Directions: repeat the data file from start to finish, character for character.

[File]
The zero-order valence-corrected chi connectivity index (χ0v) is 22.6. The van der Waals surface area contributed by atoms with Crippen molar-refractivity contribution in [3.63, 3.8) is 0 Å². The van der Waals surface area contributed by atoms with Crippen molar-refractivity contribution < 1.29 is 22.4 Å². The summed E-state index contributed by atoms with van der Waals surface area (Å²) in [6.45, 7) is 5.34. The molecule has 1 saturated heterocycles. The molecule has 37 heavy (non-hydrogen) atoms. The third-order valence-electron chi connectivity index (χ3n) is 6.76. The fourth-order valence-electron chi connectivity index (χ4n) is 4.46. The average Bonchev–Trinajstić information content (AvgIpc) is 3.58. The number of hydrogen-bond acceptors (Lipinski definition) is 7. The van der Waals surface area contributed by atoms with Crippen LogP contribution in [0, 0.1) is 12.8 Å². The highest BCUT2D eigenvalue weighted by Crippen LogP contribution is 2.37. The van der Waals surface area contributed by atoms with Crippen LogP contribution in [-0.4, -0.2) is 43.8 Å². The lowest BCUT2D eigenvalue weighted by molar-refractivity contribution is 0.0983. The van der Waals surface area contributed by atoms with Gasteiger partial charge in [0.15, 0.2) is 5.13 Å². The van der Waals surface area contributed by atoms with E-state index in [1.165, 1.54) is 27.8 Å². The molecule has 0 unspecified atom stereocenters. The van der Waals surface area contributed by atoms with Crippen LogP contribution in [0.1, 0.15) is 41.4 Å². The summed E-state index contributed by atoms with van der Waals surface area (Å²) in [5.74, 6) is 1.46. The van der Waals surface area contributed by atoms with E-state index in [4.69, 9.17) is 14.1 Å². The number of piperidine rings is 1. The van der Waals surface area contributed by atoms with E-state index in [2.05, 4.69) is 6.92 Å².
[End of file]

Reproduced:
The zero-order valence-corrected chi connectivity index (χ0v) is 22.6. The van der Waals surface area contributed by atoms with Crippen molar-refractivity contribution in [3.63, 3.8) is 0 Å². The van der Waals surface area contributed by atoms with Crippen molar-refractivity contribution < 1.29 is 22.4 Å². The summed E-state index contributed by atoms with van der Waals surface area (Å²) in [6.45, 7) is 5.34. The molecule has 1 saturated heterocycles. The molecule has 37 heavy (non-hydrogen) atoms. The third-order valence-electron chi connectivity index (χ3n) is 6.76. The fourth-order valence-electron chi connectivity index (χ4n) is 4.46. The average Bonchev–Trinajstić information content (AvgIpc) is 3.58. The number of hydrogen-bond acceptors (Lipinski definition) is 7. The van der Waals surface area contributed by atoms with Crippen LogP contribution in [0, 0.1) is 12.8 Å². The highest BCUT2D eigenvalue weighted by Crippen LogP contribution is 2.37. The van der Waals surface area contributed by atoms with Crippen LogP contribution in [-0.4, -0.2) is 43.8 Å². The lowest BCUT2D eigenvalue weighted by molar-refractivity contribution is 0.0983. The van der Waals surface area contributed by atoms with Gasteiger partial charge in [0.15, 0.2) is 5.13 Å². The van der Waals surface area contributed by atoms with E-state index in [1.165, 1.54) is 27.8 Å². The molecule has 0 unspecified atom stereocenters. The van der Waals surface area contributed by atoms with Crippen LogP contribution in [0.1, 0.15) is 41.4 Å². The summed E-state index contributed by atoms with van der Waals surface area (Å²) in [5.74, 6) is 1.46. The van der Waals surface area contributed by atoms with E-state index in [4.69, 9.17) is 14.1 Å². The number of piperidine rings is 1. The van der Waals surface area contributed by atoms with E-state index in [2.05, 4.69) is 6.92 Å².